Blue Jeans as a Fashion Statement
Blue jeans have been around for 200 plus years, since the late 1800s. All things considered, it seems like it should be longer. While 200 years is definitely a long time, it seems like blue jeans have been around much longer than that. Blue jeans are just one of those things that we take for granted and don’t really give much thought to; other than to decide what to wear with them.
Prior to the 1970s, blue jeans were primarily worn as work clothes.
The fabric is sturdy and can take a lot of punishment. Men (and women) everywhere would pull on a pair of “dungarees” to tackle yard work or some other messy job. A person would have no sooner thought of wearing blue jeans out in public then they would have to wear their pajamas.
As with many other things associated with the counterculture movement in the United States, all bets were off when it came to doing what felt good. And let’s face it… the right pair of blue jeans just feel good!
Before long, blue jeans became popular with the young hippie population. They sported them proudly almost like a uniform of some kind. The widespread fad of blue jeans had taken on a life of its own and really never quit.
Farmers were (and are) well known to wear denim overalls out in the fields or to take care of their livestock. Overalls are practical for the work of a farmer; pants and suspenders all in one! Little did farmers know that they had become trend setters.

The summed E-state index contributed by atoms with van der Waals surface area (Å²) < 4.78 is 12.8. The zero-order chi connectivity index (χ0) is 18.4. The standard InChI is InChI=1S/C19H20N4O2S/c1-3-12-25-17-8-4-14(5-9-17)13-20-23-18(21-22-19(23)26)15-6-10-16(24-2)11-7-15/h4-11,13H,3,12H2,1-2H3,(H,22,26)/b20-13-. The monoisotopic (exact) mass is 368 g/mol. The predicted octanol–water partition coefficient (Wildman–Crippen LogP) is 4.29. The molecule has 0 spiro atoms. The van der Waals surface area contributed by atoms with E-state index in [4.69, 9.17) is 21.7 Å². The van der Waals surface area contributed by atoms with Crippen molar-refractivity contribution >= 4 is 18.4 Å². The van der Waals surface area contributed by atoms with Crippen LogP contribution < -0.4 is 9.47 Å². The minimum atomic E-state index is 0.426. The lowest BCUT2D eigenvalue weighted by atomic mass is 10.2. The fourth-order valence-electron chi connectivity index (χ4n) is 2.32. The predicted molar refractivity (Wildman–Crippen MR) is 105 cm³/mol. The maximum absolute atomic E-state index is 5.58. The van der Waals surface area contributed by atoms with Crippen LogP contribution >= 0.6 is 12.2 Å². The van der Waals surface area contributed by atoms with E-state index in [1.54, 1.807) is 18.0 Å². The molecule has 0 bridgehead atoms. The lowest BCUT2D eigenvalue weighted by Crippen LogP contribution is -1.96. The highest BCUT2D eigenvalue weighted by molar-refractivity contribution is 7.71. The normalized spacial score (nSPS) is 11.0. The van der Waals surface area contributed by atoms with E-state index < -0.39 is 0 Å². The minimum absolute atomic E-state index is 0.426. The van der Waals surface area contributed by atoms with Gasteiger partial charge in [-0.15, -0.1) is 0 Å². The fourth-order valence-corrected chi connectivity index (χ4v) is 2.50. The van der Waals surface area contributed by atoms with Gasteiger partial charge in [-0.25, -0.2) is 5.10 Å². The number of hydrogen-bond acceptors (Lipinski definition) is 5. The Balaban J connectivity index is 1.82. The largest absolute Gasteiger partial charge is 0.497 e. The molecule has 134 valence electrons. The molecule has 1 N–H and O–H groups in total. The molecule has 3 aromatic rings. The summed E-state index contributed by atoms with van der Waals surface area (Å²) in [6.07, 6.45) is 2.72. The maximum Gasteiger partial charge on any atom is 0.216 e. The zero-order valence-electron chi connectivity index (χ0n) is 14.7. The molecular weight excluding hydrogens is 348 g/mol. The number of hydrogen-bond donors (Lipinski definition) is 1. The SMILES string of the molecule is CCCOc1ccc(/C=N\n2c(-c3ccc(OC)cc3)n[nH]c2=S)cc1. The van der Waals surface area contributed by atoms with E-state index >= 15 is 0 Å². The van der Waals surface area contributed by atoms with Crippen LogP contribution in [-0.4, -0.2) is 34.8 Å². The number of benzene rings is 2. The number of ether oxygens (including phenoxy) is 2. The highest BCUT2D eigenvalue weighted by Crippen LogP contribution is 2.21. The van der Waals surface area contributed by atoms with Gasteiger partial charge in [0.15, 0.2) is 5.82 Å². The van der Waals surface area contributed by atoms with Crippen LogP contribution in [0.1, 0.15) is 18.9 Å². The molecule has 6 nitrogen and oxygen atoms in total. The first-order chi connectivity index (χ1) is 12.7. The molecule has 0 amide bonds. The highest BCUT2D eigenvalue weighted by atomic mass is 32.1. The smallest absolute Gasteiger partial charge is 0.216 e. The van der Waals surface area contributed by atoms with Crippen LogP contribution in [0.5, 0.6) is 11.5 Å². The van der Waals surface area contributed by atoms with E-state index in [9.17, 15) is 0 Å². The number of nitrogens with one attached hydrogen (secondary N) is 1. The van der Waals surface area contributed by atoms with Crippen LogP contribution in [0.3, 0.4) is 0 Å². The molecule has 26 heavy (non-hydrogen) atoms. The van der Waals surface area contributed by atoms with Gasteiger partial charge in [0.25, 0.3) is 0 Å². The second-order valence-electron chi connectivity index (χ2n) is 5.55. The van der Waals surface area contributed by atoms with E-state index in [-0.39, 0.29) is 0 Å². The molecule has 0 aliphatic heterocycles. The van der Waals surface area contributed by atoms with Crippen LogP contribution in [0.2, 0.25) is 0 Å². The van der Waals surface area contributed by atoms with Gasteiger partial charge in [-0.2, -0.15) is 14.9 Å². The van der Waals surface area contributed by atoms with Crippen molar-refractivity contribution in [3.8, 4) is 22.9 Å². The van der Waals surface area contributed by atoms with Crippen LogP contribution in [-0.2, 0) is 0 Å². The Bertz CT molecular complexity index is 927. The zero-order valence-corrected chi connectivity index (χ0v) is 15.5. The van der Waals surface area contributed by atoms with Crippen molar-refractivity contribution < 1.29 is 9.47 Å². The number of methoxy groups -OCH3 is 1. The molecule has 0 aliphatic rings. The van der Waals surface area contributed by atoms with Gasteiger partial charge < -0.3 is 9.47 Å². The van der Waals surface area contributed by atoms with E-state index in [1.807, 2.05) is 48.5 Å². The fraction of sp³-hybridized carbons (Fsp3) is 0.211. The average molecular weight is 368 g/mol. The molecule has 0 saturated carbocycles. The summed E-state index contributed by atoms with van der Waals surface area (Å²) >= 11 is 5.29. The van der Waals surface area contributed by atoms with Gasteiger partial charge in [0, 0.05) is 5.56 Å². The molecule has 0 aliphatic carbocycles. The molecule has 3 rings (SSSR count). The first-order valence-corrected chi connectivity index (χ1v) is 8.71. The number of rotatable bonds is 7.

It became fashionable to wear the one-piece garment.
Baby Boomers had made it fashionable to wear blue jeans in all forms. Soon new and hip styles were being shown and it became a craze. Styles included bell bottoms, hip huggers, fancy pockets, cut offs and even different shades of blue as well as other colors. The craze was blowing up the fashion magazines!
True blue jeans are made of denim which is 100% cotton. Denim goes through a unique dyeing process to give them that signature look. They are called “blue” because they were typically dyed indigo blue and “jeans” after an Italian word for a type of fabric.
Levi’s blue jeans were the creation of Levi Strauss and Jacob Davis. Strauss was a German immigrant who came to America and fulfilled his version of the American Dream. He started selling dry goods as a means of making a living. In 1873, Strauss and Davis, who was one of his customers, developed and patented what would forever be known as the blue jean.
Levi Strauss first introduced us to the world of blue jeans, but he was not the only one to market and sell the popular article of clothing. Over the years they have made quite an evolution and I don’t think they will be going anywhere anytime soon.
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